* Orca Interactive Wins Contract for IPTV Services in India | BusinessWire
* Atlas Telecom | One World Interactive | BSNL

Numbering Plan for Voice Over Broadband (VoB) proposed by Ofcom UK

Ofcom,the regulator for the UK communications industries (television, radio, telecommunications and wireless communications services) has issued a Statement on numbering arrangements for new voice services (PDF). Internet Telephony Service Providers Association (ITSPA) has welcomed Ofcom’s measures to encourage Internet Telephony. Here is an excerpt from

Ofcom also outlined plans for a new numbering system for VoB users. Providers will be able to offer customers who are switching from traditional services geographic numbers beginning with 01 or 02 that will allow them to keep their existing home telephone numbers. There will also be a new code, 056, not linked to any location which can be used anywhere in the country.

BT said it was planning a major marketing push to highlight its own VoB service, called BT Communicator. The Internet Telephony Service Providers Association (ITSPA), an industry trade body, welcomed Ofcom's statement. Eli Katz, a founder member, said: "ITSPA welcomes the new stance, and all the key issues we called for have been delivered. We hope to continue to be actively involved in the shaping of policy and other industry-led activities, including a code of practice, which will be crucial for the successful growth of this area."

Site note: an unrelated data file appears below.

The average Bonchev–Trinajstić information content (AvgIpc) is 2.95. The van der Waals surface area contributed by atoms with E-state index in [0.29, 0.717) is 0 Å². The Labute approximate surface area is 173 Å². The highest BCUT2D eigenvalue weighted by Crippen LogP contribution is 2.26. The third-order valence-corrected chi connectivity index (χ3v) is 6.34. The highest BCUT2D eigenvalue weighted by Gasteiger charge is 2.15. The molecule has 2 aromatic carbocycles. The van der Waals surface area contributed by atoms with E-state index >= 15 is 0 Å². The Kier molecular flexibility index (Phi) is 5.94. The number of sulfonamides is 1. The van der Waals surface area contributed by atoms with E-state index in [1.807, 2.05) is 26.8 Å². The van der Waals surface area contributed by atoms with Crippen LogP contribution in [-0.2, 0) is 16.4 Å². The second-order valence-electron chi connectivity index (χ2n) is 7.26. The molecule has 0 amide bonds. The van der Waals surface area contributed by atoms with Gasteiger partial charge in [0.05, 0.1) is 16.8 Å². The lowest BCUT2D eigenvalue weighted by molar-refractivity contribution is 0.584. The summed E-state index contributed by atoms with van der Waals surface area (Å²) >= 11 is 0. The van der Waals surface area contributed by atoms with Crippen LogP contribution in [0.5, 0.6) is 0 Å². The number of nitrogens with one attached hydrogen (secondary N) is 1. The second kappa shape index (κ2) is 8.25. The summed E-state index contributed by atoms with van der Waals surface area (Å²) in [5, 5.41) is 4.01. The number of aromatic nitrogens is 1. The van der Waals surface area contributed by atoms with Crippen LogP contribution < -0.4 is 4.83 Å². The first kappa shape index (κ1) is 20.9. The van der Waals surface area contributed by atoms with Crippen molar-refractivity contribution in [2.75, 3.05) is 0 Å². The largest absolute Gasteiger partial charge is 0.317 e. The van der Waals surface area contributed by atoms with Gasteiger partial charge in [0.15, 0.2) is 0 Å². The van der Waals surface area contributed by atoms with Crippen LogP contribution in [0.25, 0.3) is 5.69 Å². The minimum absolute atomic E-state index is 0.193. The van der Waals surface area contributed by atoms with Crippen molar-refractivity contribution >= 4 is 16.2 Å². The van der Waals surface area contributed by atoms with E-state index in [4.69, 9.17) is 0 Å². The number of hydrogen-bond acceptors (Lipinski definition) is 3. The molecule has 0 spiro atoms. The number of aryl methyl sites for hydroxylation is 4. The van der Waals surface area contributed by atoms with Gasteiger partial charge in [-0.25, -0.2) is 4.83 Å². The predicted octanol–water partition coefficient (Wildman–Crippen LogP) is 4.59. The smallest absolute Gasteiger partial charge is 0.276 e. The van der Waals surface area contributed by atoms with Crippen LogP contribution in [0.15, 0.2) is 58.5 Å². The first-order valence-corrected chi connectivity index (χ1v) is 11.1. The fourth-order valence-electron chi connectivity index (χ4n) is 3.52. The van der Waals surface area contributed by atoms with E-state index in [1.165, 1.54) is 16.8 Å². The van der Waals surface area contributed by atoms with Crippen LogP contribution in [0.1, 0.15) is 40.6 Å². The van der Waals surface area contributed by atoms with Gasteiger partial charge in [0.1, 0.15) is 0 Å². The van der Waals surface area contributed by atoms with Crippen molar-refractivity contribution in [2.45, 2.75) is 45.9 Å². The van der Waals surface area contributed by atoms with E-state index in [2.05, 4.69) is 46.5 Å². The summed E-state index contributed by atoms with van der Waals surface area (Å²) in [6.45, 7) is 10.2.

* Voice Over Broadband | Ofcom
* VoIP - Voice over IP | Wikipedia
* The 2nd Annual Voice over IP (VoIP) India 2004 | IBC-Asia

Monday, September 6

An Independent Study on Offshoring IT? | Slashdot

Slashdot has this story about an independant study on Offishoring IT :

Slashdot | An Independent Study on Offshoring IT?: "vsprintf writes 'What are the real effects of offshoring on the U.S. technology sector? Pick your economist on the subject. The Bush administration's Gregory Mankiw says it's all good, and exporting jobs is just a new way to do trade. In Congressional testimony, Ralph Gomory says a little bit is okay, but too much is bad, while Herman Daly says it's just plain bad. The ITAA's paid mouthpiece, Harris Miller, says it must be good because IT workers in India wear Nike tennis shoes. At last, it appears the IEEE-USA has persuaded Congress to pay for an independent study to determine how offshoring really affects U.S. IT.' "

Internet Dating Blues

Diane Mapes (The Seattle Times) explains how to find the right Internet Dating site and avoid online horrors.
The Internet dating sites she covers are:
Match, Lavalife, Udate, , Blacksingleconnections, Tallfriends, True, Esquire, Eharmony, Nerve, Thestranger, Craiglist , Gay, Planetout , Lemondate , Kiss & Matchmaker

VoIP : The Skype Hype

James Fallows (NYT) describes how Skype lives upto the hype.
At the end of Skype's first year in business, I spoke with its co-founder, Niklas Zennstrom, about his ambitions for the second year. High on his list were partnerships with manufacturers of cell phones and personal digital assistants, to build in compatibility with Skype.

The company will also sustain its push to sign up users. It says it has about 10 million users in 212 countries, with an average of more than 600,000 logged on at any given time.

From the user's point of view, there are also questions about whether this new form of instant access could become as intrusive as e-mail often seems. At the moment, it's hard to resist.